For those who traditionally prefer to think of retirement as the end of the beginning, rather than the beginning of the end to the good life, double-digit inflation is causing some second thoughts.
Last year, half of the retirees polled by the Harris organization said they wished they had never stoped working in the first place. Another study commissioned by the American Association of Retired Persons put the percentage of reluctant retirees at 36.
Some come down with a terminal case of shuffleboredom or find the lure of Florida fishing less attractive. Yet the simple fact is that most retirees are finding, after the fact, that they can't afford retirement. Not when their fixed income loses half its purchasing power each decade.
Consequently, early retirement, the preogative of the post-war generation, has leveled off. Pre-retirement employe counseling to help workers adjust to the emotional and financial shock is in. And senior citizens are coming out of retirement as frequently as heavyweight boxers or GOP politicians, many taking part-time jobs. The AARP estimates that passage last year of a law prohibiting almost all mandatory retirements before age 70 will result in a quarter of a million older people each year on the job.
Retirees cannot afford retirement; neither can the country.
The Social Security trust fund may run low on funds temporarily some time in the next decade. Yet political pressure is now building for a cut next year in payroll taxes. And, since fewer than 4 percent of private pension funds provide automatic cost-of-living allowances for retirees -- there is virtually no prospect a sizeable number will do so voluntarily -- that leads us per force back to a heavier reliance on Social Security.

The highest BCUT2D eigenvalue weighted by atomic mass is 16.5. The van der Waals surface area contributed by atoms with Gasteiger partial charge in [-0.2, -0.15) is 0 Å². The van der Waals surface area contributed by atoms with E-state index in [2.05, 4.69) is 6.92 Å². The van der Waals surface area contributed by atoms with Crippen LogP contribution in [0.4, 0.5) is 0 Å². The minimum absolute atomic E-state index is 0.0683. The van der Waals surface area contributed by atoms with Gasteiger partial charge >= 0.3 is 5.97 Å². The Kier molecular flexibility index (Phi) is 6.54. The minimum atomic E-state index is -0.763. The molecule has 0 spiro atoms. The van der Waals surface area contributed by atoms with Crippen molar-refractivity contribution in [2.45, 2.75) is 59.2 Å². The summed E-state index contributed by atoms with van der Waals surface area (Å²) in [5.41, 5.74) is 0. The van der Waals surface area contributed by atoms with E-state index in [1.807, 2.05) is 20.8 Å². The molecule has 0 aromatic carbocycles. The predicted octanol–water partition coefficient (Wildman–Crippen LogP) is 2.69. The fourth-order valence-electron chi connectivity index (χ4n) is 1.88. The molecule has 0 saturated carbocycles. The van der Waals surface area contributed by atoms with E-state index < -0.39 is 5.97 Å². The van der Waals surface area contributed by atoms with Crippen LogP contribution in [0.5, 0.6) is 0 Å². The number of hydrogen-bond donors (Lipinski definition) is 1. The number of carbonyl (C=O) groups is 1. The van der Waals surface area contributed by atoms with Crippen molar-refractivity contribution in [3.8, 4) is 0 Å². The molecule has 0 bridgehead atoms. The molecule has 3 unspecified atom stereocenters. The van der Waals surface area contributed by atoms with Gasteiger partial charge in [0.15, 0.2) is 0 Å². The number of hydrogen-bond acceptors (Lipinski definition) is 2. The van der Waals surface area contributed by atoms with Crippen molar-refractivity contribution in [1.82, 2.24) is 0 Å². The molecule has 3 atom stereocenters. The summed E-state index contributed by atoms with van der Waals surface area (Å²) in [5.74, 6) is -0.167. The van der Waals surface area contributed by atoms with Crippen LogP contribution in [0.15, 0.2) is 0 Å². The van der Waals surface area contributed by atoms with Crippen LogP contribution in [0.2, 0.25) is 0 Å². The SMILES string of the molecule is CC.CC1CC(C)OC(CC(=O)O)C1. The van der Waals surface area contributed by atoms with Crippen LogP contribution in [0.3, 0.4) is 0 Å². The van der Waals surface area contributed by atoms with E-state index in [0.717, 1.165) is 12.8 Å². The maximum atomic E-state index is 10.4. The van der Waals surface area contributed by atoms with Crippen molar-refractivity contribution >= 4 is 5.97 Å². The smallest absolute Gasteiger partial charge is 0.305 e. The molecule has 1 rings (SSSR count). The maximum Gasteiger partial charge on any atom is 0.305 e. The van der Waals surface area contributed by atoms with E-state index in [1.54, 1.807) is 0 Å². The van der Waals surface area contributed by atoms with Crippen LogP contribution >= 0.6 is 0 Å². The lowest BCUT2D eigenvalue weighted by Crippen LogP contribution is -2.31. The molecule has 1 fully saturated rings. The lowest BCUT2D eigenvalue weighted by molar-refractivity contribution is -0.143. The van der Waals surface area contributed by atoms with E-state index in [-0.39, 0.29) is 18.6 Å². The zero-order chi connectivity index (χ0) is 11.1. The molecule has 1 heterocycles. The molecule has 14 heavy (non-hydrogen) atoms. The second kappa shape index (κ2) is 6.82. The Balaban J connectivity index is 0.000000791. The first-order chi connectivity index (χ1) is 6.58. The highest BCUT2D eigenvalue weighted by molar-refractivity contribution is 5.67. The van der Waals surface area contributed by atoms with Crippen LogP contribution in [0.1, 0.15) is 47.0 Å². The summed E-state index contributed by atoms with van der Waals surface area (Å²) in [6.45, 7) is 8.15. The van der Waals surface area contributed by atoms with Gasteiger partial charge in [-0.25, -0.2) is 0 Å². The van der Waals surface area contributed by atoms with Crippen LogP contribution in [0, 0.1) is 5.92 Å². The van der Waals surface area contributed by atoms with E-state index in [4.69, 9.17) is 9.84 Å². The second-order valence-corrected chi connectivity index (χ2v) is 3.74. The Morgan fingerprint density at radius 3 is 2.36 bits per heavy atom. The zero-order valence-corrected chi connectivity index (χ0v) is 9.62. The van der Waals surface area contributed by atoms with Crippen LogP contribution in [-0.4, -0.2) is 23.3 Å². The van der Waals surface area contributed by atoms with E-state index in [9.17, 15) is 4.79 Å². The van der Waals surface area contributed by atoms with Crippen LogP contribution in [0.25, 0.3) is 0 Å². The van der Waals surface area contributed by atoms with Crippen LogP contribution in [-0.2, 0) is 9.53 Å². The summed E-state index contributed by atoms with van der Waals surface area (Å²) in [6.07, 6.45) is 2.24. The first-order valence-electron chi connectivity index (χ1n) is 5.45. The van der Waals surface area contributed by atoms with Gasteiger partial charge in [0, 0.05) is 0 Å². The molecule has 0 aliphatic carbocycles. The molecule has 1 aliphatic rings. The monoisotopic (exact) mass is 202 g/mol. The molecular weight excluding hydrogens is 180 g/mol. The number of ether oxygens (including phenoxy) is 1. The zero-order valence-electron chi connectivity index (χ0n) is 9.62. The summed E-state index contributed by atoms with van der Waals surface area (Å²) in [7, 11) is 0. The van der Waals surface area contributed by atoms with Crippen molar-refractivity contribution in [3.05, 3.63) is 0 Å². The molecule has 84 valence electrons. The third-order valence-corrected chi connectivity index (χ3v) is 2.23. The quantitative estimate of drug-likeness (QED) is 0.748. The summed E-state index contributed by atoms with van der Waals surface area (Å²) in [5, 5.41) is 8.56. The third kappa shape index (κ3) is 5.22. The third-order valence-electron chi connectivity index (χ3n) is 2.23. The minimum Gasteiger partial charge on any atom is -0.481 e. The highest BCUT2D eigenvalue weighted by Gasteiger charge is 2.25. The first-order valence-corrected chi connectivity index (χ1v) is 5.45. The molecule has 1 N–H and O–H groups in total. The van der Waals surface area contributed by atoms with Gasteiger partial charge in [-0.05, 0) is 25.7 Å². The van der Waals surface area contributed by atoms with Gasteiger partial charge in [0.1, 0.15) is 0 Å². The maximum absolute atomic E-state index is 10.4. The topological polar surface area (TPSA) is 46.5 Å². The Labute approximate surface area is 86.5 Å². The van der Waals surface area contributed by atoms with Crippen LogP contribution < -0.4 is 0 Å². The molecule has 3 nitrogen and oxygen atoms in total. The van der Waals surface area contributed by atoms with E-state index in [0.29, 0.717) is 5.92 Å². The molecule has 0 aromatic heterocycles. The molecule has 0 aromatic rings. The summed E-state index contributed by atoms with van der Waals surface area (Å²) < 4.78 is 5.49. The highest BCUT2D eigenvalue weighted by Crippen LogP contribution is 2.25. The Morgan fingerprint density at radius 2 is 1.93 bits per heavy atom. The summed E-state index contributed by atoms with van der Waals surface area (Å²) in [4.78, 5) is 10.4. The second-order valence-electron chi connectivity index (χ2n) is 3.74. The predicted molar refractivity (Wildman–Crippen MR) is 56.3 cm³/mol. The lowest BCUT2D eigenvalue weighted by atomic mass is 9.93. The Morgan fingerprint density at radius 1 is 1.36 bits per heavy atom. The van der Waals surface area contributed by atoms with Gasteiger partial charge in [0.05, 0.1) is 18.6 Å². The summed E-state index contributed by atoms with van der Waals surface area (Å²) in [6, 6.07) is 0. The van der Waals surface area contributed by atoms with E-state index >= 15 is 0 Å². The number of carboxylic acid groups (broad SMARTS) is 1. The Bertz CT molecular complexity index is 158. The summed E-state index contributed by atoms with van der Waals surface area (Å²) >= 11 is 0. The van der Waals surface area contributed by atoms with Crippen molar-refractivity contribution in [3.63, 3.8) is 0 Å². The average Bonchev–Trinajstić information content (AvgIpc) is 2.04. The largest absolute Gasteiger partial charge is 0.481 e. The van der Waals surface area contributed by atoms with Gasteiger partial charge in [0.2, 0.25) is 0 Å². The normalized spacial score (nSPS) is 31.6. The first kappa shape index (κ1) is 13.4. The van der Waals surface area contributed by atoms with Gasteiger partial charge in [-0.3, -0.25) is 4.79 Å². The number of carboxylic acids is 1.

Inflation compounds the problem, but it is not the problem itself. Demograhics foreshadow a 120 percent increase in the number of persons over 65 by 2035, while the labor force to support them will be only 6 percent larger than it is today. Moreover, productivity is declining, with the result that more people will have to be housed and fed on a decreasing number of real dollars. And the more of these dollars fed to the government rather than into private pension funds, which in turn invest them in industry, the more productivity may sink and government dependence increase.
For the past six months the president's Commission on Pension Policy has been grappling with this situation in an effort to create the country's first national pension policy. The commissioners face the herculean task of resifting the three principal ingredients of the retirement income pie: Social Security, private pensions and individual savings.
Next month they will present their first policy option paper. According to executive. director Thomas C. Woodruff, the commission is likely to recommend an increase in the minimum age at which Social Security benefits can be paid, and draft a formula on how and when such a change could be carried out.
Raising the age of pension eligibility from 62 to 65 might solve half the problem of cost, Woodruff said. In the private sector, collectively bargained contracts that start paying pensions after 30 years' work, regardless of age, remain a difficulty, however. Commissioner Martha Griffiths also suggests funding welfare benefits with general revenues.
Though no votes have been taken, the commission is giving serious consideration to mandating a private pension system, according to Woodruff. Even though c orporations now receive tax credits for donations to employes' pension funds, some businesses still are unwilling or unable financially to contribute to their employes' future retirement.
Since it would be prohibitively expensive and therefore politically impossible to raise the tax credits high enough to induce them to do so, a law requiring pensions -- and with it minimum permissible benefits -- might be the only alternative to expanding Social Security. At the same time the national policy would be likely to encourage personal savings through tax incentives.